Hearing aids are configured with an equalization curve tailored the the wearer's specific hearing loss, but it's not like there are a million different kinds of loss. It's mostly "top down" according to age and environment. Only newborns can hear 20khz. We lose a few thousand before we hit puberty and pretty much everyone loses everything above 12k by their 30's. (by "lose" I mean response is down a considerable number of decibels from our factory abilities). Impact-type noise from construction, artillery, or rock bands can punch holes in what's left, especially in the voice frequencies, but it's not like it's DNA-complicated or something. A simple hearing test can identify your remaining response curve in a few minutes and it isn't going to be that much different from the guy on the next bulldozer on the left or the guitar player on the other side of the stage.

    There are exactly three types of hearing loss you can suffer from. Damage to your middle ear, inner ear or to your nerve that goes into your brain. How these present themselves from person to person is, as you might guess, highly individual. And this is where the audiologist comes in.

    There's no reason an ear doctor or audiologist couldn't give you a "prescription" response curve when you go in for a hearing test that you could load into a device that costs two figures (three if you want it to be super tiny) yourself with an app of some kind. The 4-5-figure price tags are simple price gouging by a "medical" cartel.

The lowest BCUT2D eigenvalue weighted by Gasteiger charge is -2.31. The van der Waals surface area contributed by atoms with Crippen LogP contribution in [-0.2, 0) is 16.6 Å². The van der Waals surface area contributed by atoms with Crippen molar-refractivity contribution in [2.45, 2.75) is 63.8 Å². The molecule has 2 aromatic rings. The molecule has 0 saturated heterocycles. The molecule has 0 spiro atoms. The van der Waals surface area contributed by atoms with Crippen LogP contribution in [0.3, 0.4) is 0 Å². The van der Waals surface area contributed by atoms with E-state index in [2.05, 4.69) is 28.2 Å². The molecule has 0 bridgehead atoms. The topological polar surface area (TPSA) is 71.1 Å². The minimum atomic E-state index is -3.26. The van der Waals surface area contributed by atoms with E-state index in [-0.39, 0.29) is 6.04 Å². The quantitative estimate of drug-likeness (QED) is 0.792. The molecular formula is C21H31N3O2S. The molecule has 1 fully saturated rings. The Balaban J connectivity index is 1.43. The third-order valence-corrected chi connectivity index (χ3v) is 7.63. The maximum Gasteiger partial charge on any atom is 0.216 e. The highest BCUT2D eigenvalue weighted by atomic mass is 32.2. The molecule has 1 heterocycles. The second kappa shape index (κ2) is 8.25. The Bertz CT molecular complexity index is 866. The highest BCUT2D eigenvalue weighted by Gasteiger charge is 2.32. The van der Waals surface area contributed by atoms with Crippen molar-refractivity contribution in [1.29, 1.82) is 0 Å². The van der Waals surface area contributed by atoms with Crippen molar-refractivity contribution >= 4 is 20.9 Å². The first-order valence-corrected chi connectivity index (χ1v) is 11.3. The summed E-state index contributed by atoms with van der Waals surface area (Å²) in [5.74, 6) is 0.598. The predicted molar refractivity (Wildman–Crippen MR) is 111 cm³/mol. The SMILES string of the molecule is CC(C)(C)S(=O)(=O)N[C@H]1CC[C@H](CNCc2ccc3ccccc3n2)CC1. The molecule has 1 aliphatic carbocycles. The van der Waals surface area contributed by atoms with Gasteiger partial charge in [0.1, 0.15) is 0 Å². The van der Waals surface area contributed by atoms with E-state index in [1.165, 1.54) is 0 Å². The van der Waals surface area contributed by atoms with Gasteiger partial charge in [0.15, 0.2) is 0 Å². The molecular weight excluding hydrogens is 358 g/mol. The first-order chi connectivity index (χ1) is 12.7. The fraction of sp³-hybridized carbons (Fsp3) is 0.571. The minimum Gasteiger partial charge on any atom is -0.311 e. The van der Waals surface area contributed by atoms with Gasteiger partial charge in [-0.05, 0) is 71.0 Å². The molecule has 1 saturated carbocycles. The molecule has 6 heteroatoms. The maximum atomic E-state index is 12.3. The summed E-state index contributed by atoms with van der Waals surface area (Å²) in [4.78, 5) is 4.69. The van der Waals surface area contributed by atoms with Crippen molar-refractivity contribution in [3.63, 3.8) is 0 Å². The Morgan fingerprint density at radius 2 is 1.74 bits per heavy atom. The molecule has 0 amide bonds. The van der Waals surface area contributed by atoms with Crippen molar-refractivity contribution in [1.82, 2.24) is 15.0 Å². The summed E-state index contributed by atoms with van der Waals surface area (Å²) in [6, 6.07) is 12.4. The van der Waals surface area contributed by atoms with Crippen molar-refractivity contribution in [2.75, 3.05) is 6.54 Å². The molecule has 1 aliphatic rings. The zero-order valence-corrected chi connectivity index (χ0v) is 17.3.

Your doc could also give you a scalpel and offer you the option of removing that cancer yourself, for just 2 figures instead of 4-5. Taking the expertice out of the hands of common laymen by medical staff is, in my opinion, a nice gesture to keep them from messing things up even more. If the user could change settings of EQ or volume, there is no guarantee that he would not induce further damage to himself due to lack of knowledge or even just lust for experiments.

    To summarize: Loss of hearing is not a

  • Re:Mod parent up (Score:4, Informative)

    by davide marney (231845) <davide.marneyNO@SPAMnetmedia.org> on Thursday September 20, 2012 @05:58AM (#41397017) Journal
    An interesting and informative blog. She points to America Hears [americahears.com] as one of the very few vendors who sell a software interface to their hearing aids so users can self-tune.
  • Re:Fully agree.. (Score:5, Informative)

    by AchilleTalon (540925) on Thursday September 20, 2012 @06:27AM (#41397111) Homepage

    I use Phonak hearing aids, they have an external Bluetooth gateway called iCom which is an small box with an induction loop you have to wear as a necklace. The sound quality is very good when using the phone and both hearing aids are in usage when using the Bluetooth link. This is a big plus in my case since my capability to decipher the spoken language increase significantly when using both ears vs any single ear.

    As mentioned, the reason the external box is required (in fact it is almost a battery only) is the required power would drain your hearing aids batteries very quickly if you have to power the Bluetooth chip.